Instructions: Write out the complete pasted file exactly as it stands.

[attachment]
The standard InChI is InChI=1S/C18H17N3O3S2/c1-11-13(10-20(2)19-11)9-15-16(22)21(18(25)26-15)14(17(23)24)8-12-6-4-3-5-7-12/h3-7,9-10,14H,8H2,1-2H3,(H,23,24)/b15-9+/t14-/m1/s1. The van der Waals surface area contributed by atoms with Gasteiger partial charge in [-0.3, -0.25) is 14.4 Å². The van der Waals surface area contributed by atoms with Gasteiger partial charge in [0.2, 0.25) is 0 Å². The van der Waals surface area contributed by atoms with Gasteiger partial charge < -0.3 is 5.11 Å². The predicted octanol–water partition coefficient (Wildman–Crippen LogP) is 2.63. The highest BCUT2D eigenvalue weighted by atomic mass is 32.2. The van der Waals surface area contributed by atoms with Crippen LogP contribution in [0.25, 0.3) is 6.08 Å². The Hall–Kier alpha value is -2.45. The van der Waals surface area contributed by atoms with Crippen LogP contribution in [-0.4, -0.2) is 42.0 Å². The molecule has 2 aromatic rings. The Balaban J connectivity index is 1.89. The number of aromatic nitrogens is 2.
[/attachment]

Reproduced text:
The standard InChI is InChI=1S/C18H17N3O3S2/c1-11-13(10-20(2)19-11)9-15-16(22)21(18(25)26-15)14(17(23)24)8-12-6-4-3-5-7-12/h3-7,9-10,14H,8H2,1-2H3,(H,23,24)/b15-9+/t14-/m1/s1. The van der Waals surface area contributed by atoms with Gasteiger partial charge in [-0.3, -0.25) is 14.4 Å². The van der Waals surface area contributed by atoms with Gasteiger partial charge in [0.2, 0.25) is 0 Å². The van der Waals surface area contributed by atoms with Gasteiger partial charge < -0.3 is 5.11 Å². The predicted octanol–water partition coefficient (Wildman–Crippen LogP) is 2.63. The highest BCUT2D eigenvalue weighted by atomic mass is 32.2. The van der Waals surface area contributed by atoms with Crippen LogP contribution in [0.25, 0.3) is 6.08 Å². The Hall–Kier alpha value is -2.45. The van der Waals surface area contributed by atoms with Crippen LogP contribution in [-0.4, -0.2) is 42.0 Å². The molecule has 2 aromatic rings. The Balaban J connectivity index is 1.89. The number of aromatic nitrogens is 2.